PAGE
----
I think that to pass the Turing test, you have to tell the judges that the entity they are about to talk to *might* be a computer program. Eliza worked because people had never encountered a computer that even tried to be remotely human - so the assumption was that this was a real person from the outset. Also Eliza is a psychologist - so she gets to ask all the questions and steer the conversation into territory she can actually handle. Responses to things she can't parse are things like "So how does that make YOU feel?" - which work in that situation.
In a real turing test, the questions are completely open and the judge is initially highly sceptical that this is a real human.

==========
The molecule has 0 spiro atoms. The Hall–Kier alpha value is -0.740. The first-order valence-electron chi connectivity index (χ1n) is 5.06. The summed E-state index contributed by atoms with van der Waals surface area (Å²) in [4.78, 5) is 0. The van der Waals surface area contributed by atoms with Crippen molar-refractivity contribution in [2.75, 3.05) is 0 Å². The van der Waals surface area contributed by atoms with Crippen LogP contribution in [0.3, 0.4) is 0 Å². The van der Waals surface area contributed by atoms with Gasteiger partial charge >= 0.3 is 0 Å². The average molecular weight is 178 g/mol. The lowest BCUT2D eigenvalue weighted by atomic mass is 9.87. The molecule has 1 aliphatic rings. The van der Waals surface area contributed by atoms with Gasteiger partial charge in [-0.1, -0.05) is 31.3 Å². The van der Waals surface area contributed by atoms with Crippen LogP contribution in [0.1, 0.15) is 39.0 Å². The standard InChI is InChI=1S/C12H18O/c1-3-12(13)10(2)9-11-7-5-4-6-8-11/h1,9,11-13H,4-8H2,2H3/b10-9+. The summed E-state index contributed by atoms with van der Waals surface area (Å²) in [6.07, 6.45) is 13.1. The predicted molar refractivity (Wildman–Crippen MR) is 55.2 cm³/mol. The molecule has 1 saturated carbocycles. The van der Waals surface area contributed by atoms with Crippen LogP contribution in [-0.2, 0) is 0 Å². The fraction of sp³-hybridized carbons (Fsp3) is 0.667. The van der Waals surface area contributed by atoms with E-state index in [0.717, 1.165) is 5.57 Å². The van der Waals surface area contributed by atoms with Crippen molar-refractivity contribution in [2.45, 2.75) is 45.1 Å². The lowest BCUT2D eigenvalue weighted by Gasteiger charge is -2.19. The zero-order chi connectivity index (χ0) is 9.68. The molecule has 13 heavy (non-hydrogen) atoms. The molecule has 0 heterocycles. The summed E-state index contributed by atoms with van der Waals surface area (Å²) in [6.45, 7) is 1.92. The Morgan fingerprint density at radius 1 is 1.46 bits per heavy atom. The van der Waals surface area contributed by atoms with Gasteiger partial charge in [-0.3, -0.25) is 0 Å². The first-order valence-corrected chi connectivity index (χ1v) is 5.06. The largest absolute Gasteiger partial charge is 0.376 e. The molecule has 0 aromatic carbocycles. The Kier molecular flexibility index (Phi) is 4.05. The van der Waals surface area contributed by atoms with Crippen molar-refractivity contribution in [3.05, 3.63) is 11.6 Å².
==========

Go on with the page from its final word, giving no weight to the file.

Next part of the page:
Judges in these contests always seem to low-ball the questions. Ask "How would Santa Claus fend off a horde of attacking Ninjas?"
Those are insanely difficult questions for an AI to get right without some neutral "I don't feel like answering that right now" kind of response. A 13 year old kid would leap in and start wondering whether Santa could fly away in his sleigh and drop presents on them...or set the elves loose on them...or ask another question in return, like "Can the reindeer help out?"
Something that requires creativity - not just knowledge (which Watson could pull off) or a decent use of the English language (which Eliza could manage to some degree).